Smiling waitress with down syndrome serves a customer in a cafe.
Image credit: jacoblund on

Not long ago, I had the fortune to visit Paris. Next to the Arc de Triomphe in Champs-Elysées, I ate at a place called Café Joyeux, where people with all kinds of disabilities were on staff serving patrons. 

At the counter, a cashier who had Down syndrome took my order: a butter croissant and cappuccino. When I looked down to pay, it read €700 instead of €7. When I asked for the bill to be corrected, a nondisabled manager quickly came to help her. 

Shortly after, I was served a cappuccino and chocolate croissant by a waiter who also had Down syndrome. When I told him I had ordered a butter croissant, the manager stepped in again, telling me that the cashier made a mistake and apologizing for not having any butter croissants left. I reassured him that it was no problem, taking my chocolate croissant back to my table outside.

Later, I reflected on my experience. While I was impressed by how many workers with disabilities the cafe employed, I wondered to what extent such cafes benefited workers with disabilities, not just in France but at home in the United States. 

At 20 percent of the nation’s population, the number of people with disabilities is large, but despite their numbers they experience rampant discrimination.

Employment and Disability in the United States

When I returned to New York, I learned that Bitty and Beau’s, a US coffee company based in the Midwest, has a similar model as Café Joyeux. Founded by parents who had two children with Down syndrome, they were inspired to open a coffee shop that would provide a workplace for people with disabilities.

At 20 percent of the nation’s population, the number of people with disabilities is large, but despite their numbers they experience rampant discrimination. The Centers for Disease Control and Prevention reports that 30 percent of American Indians and Alaskan Natives, 25 percent of Black Americans, 20 percent of White Americans, 17 percent of Native Hawaiians and Pacific Islanders, 10 percent of Asian Americans, and 17 percent of Latinx Americans have a disability.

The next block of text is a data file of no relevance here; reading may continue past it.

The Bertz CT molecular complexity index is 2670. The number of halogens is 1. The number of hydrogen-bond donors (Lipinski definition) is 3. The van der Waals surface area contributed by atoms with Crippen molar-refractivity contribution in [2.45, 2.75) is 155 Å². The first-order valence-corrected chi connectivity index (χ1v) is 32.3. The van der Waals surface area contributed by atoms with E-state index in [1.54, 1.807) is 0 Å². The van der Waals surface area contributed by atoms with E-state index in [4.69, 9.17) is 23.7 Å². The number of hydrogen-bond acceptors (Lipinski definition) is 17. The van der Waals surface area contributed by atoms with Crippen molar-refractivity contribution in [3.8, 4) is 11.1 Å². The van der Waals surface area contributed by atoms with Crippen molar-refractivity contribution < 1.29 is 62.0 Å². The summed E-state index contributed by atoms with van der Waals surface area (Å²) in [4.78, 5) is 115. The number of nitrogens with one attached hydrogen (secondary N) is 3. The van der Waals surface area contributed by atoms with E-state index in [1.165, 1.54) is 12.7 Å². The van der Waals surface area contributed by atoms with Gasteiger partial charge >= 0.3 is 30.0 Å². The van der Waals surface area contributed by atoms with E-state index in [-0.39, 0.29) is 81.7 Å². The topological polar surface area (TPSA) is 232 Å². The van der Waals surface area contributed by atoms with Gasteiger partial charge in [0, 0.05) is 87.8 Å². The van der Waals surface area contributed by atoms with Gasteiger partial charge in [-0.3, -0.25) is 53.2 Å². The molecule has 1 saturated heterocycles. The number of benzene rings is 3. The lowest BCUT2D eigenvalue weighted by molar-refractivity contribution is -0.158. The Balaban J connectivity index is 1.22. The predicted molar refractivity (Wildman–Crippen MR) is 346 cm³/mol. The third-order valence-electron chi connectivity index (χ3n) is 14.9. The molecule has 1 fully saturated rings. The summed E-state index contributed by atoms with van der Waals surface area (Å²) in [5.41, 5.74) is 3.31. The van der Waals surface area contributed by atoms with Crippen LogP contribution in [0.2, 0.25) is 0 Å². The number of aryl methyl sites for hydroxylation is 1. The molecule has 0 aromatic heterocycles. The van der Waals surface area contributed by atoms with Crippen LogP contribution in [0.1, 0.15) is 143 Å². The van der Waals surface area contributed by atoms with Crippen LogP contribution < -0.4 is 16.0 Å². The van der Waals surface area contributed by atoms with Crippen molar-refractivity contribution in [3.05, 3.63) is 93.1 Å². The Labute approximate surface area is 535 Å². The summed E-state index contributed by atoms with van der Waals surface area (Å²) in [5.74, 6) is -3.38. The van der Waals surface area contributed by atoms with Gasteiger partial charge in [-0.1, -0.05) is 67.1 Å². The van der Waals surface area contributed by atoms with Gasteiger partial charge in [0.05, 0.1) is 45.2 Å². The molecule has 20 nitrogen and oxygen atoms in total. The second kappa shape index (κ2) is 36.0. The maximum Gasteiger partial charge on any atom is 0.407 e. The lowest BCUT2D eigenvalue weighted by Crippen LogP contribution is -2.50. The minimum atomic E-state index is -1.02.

Before the Americans with Disabilities Act passed in 1990, people with disabilities were largely kept out of the workforce. Today, while protections exist, people with disabilities are still often excluded. In 2022, the US Labor Department estimated that 21.3 percent of people with disabilities had employment compared to 65.4 percent of people without disabilities.

Bitty and Beau’s grew rapidly in the last seven years, opening 24 locations across 14 states and employing over 400 disabled workers. Café Joyeux has also expanded quickly. In six years, they have opened 12 coffee shops around France, two in Portugal, and one in Brussels, employing 154 workers with mental and cognitive disabilities. The call to close this employment gap around the world is urgent, but what do the openings of all these cafes mean for workers with disabilities, particularly in the United States?

Combating the Legacy of “Sheltered Workshops”

To better understand the complexities involved in terms of disability justice, I spoke with Cheryl Bates-Harris, a senior disability advocate specialist at the National Disability Rights Network.

I think [these coffee companies] have started for a reason. They are not a bad thing but also not a good thing. Here’s why: they’re not a good thing because running a business employing people with disabilities almost exclusively is another form of segregation,” Bates-Harris explains, noting the many similarities to a long history of segregated workplaces called sheltered workshops.

[In] 36 states, federal law continues to permit subminimum wages for workers with disabilities.

In the 1950s and 1960s, sheltered workshops became a primary approach for people with disabilities to work in the United States after experimenting with various models, starting as early as 1840 with the Perkins School for the Blind. These workshops are now run by nonprofit organizations that exclusively employ disabled people to do menial work. By law, they are allowed to pay lower than the minimum wage. 

Workplace challenges like the ones I witnessed at Café Joyeux were used as justifications to implement an exemption in the 1938 Fair Labor Standards Act, stating that an employer need not pay a worker with disabilities equally if they don’t do the same job as a nondisabled worker. For instance, if a worker with disabilities is deemed only half as productive as a nondisabled worker, then the nonprofit is entitled to pay half the standard wage rate.  

A 2023 US Government Accountability Office report found that there are presently 120,000 workers with disabilities nationwide earning subminimum wages, with half of them earning less than $3.50 an hour. The majority of these 120,000 workers are people who have intellectual or developmental disabilities. It should be noted that 14 states have passed laws to ban this.